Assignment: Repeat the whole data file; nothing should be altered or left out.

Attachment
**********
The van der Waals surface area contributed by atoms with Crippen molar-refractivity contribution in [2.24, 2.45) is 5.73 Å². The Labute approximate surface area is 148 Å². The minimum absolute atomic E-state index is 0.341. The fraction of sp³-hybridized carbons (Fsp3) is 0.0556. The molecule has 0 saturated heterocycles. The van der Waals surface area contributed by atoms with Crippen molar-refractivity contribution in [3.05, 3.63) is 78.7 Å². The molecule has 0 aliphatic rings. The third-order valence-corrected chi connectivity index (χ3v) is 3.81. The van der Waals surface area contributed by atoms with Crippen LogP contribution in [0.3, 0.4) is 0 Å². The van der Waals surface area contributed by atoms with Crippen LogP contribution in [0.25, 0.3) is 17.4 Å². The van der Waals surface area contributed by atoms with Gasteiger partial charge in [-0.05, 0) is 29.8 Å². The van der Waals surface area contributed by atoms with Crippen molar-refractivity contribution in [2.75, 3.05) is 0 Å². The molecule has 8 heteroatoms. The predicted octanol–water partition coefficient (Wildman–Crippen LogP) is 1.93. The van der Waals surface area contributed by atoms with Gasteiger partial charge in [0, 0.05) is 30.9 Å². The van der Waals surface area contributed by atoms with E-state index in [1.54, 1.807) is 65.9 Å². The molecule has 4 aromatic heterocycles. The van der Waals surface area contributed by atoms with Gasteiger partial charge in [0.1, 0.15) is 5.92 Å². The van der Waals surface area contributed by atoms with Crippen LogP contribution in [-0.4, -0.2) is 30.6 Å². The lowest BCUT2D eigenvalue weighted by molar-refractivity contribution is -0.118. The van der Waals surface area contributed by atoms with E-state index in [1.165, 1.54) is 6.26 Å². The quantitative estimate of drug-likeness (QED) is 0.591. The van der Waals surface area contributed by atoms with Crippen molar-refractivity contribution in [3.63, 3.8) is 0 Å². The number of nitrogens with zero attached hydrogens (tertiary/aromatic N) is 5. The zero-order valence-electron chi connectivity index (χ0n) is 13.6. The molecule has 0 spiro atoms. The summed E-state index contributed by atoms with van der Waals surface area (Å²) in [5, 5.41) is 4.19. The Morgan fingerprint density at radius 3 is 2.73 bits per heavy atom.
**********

The van der Waals surface area contributed by atoms with Crippen molar-refractivity contribution in [2.24, 2.45) is 5.73 Å². The Labute approximate surface area is 148 Å². The minimum absolute atomic E-state index is 0.341. The fraction of sp³-hybridized carbons (Fsp3) is 0.0556. The molecule has 0 saturated heterocycles. The van der Waals surface area contributed by atoms with Crippen molar-refractivity contribution in [3.05, 3.63) is 78.7 Å². The molecule has 0 aliphatic rings. The third-order valence-corrected chi connectivity index (χ3v) is 3.81. The van der Waals surface area contributed by atoms with Crippen LogP contribution in [0.3, 0.4) is 0 Å². The van der Waals surface area contributed by atoms with Crippen LogP contribution in [0.25, 0.3) is 17.4 Å². The van der Waals surface area contributed by atoms with Gasteiger partial charge in [-0.05, 0) is 29.8 Å². The van der Waals surface area contributed by atoms with Crippen molar-refractivity contribution in [2.75, 3.05) is 0 Å². The molecule has 8 heteroatoms. The predicted octanol–water partition coefficient (Wildman–Crippen LogP) is 1.93. The van der Waals surface area contributed by atoms with Gasteiger partial charge in [0, 0.05) is 30.9 Å². The van der Waals surface area contributed by atoms with E-state index in [1.54, 1.807) is 65.9 Å². The molecule has 4 aromatic heterocycles. The van der Waals surface area contributed by atoms with Gasteiger partial charge in [0.1, 0.15) is 5.92 Å². The van der Waals surface area contributed by atoms with Crippen LogP contribution in [-0.4, -0.2) is 30.6 Å². The lowest BCUT2D eigenvalue weighted by molar-refractivity contribution is -0.118. The van der Waals surface area contributed by atoms with E-state index in [1.165, 1.54) is 6.26 Å². The quantitative estimate of drug-likeness (QED) is 0.591. The van der Waals surface area contributed by atoms with Crippen molar-refractivity contribution in [3.63, 3.8) is 0 Å². The number of nitrogens with zero attached hydrogens (tertiary/aromatic N) is 5. The zero-order valence-electron chi connectivity index (χ0n) is 13.6. The molecule has 0 spiro atoms. The summed E-state index contributed by atoms with van der Waals surface area (Å²) in [5, 5.41) is 4.19. The Morgan fingerprint density at radius 3 is 2.73 bits per heavy atom.